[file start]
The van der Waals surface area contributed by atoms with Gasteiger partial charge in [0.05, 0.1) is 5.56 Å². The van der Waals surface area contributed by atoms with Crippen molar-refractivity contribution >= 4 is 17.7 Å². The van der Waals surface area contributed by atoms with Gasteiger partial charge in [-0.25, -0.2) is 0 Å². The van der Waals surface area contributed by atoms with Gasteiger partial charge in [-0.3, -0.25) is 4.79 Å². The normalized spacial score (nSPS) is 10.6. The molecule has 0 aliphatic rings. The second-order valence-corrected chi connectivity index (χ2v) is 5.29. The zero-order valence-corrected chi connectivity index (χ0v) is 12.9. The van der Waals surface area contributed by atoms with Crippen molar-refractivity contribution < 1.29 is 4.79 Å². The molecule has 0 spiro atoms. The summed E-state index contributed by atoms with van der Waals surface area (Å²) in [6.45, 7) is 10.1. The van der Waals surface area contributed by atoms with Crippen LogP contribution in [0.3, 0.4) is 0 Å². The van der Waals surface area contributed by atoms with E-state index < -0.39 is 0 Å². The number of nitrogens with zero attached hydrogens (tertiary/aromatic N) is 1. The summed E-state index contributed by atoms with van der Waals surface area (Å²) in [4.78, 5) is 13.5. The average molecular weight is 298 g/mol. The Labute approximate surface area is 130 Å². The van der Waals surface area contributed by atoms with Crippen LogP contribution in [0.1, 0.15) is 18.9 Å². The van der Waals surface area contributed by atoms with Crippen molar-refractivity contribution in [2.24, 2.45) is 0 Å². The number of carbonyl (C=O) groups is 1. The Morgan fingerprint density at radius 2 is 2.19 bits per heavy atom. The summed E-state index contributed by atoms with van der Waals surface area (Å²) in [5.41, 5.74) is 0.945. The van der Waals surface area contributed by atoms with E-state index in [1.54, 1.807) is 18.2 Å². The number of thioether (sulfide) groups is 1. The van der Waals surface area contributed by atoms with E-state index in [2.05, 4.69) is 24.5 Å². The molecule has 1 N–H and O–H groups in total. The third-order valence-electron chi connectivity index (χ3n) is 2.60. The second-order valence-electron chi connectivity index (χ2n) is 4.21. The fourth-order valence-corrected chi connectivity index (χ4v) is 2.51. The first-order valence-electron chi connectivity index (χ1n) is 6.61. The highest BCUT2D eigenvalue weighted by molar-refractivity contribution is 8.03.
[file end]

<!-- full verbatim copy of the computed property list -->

The van der Waals surface area contributed by atoms with Gasteiger partial charge in [0.05, 0.1) is 5.56 Å². The van der Waals surface area contributed by atoms with Crippen molar-refractivity contribution >= 4 is 17.7 Å². The van der Waals surface area contributed by atoms with Gasteiger partial charge in [-0.25, -0.2) is 0 Å². The van der Waals surface area contributed by atoms with Gasteiger partial charge in [-0.3, -0.25) is 4.79 Å². The normalized spacial score (nSPS) is 10.6. The molecule has 0 aliphatic rings. The second-order valence-corrected chi connectivity index (χ2v) is 5.29. The zero-order valence-corrected chi connectivity index (χ0v) is 12.9. The van der Waals surface area contributed by atoms with Crippen molar-refractivity contribution < 1.29 is 4.79 Å². The molecule has 0 spiro atoms. The summed E-state index contributed by atoms with van der Waals surface area (Å²) in [6.45, 7) is 10.1. The van der Waals surface area contributed by atoms with Crippen LogP contribution in [0.3, 0.4) is 0 Å². The van der Waals surface area contributed by atoms with E-state index < -0.39 is 0 Å². The number of nitrogens with zero attached hydrogens (tertiary/aromatic N) is 1. The summed E-state index contributed by atoms with van der Waals surface area (Å²) in [4.78, 5) is 13.5. The average molecular weight is 298 g/mol. The Labute approximate surface area is 130 Å². The van der Waals surface area contributed by atoms with Crippen LogP contribution in [0.1, 0.15) is 18.9 Å². The van der Waals surface area contributed by atoms with Crippen molar-refractivity contribution in [2.24, 2.45) is 0 Å². The number of carbonyl (C=O) groups is 1. The Morgan fingerprint density at radius 2 is 2.19 bits per heavy atom. The summed E-state index contributed by atoms with van der Waals surface area (Å²) in [5.41, 5.74) is 0.945. The van der Waals surface area contributed by atoms with E-state index in [1.54, 1.807) is 18.2 Å². The number of thioether (sulfide) groups is 1. The van der Waals surface area contributed by atoms with E-state index in [2.05, 4.69) is 24.5 Å². The molecule has 1 N–H and O–H groups in total. The third-order valence-electron chi connectivity index (χ3n) is 2.60. The second-order valence-electron chi connectivity index (χ2n) is 4.21. The fourth-order valence-corrected chi connectivity index (χ4v) is 2.51. The first-order valence-electron chi connectivity index (χ1n) is 6.61. The highest BCUT2D eigenvalue weighted by molar-refractivity contribution is 8.03.